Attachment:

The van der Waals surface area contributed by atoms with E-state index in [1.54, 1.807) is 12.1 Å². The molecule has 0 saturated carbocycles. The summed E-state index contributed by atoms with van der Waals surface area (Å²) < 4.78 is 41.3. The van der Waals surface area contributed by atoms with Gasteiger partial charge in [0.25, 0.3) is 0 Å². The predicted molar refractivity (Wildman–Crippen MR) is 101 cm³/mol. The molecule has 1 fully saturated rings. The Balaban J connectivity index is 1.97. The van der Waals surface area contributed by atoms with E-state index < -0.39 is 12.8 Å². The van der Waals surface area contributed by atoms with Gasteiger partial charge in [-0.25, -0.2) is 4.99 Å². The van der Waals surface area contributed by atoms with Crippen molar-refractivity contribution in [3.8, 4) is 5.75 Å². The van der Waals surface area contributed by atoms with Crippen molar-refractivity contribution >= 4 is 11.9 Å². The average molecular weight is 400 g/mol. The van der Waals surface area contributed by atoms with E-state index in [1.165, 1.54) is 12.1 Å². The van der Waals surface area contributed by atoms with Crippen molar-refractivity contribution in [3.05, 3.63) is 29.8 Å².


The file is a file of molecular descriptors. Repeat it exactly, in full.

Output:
The van der Waals surface area contributed by atoms with E-state index in [1.54, 1.807) is 12.1 Å². The molecule has 0 saturated carbocycles. The summed E-state index contributed by atoms with van der Waals surface area (Å²) < 4.78 is 41.3. The van der Waals surface area contributed by atoms with Gasteiger partial charge in [0.25, 0.3) is 0 Å². The predicted molar refractivity (Wildman–Crippen MR) is 101 cm³/mol. The molecule has 1 fully saturated rings. The Balaban J connectivity index is 1.97. The van der Waals surface area contributed by atoms with E-state index < -0.39 is 12.8 Å². The van der Waals surface area contributed by atoms with Gasteiger partial charge in [-0.25, -0.2) is 4.99 Å². The van der Waals surface area contributed by atoms with Crippen molar-refractivity contribution in [3.8, 4) is 5.75 Å². The van der Waals surface area contributed by atoms with Crippen molar-refractivity contribution >= 4 is 11.9 Å². The average molecular weight is 400 g/mol. The van der Waals surface area contributed by atoms with E-state index in [1.165, 1.54) is 12.1 Å². The van der Waals surface area contributed by atoms with Crippen molar-refractivity contribution in [3.05, 3.63) is 29.8 Å².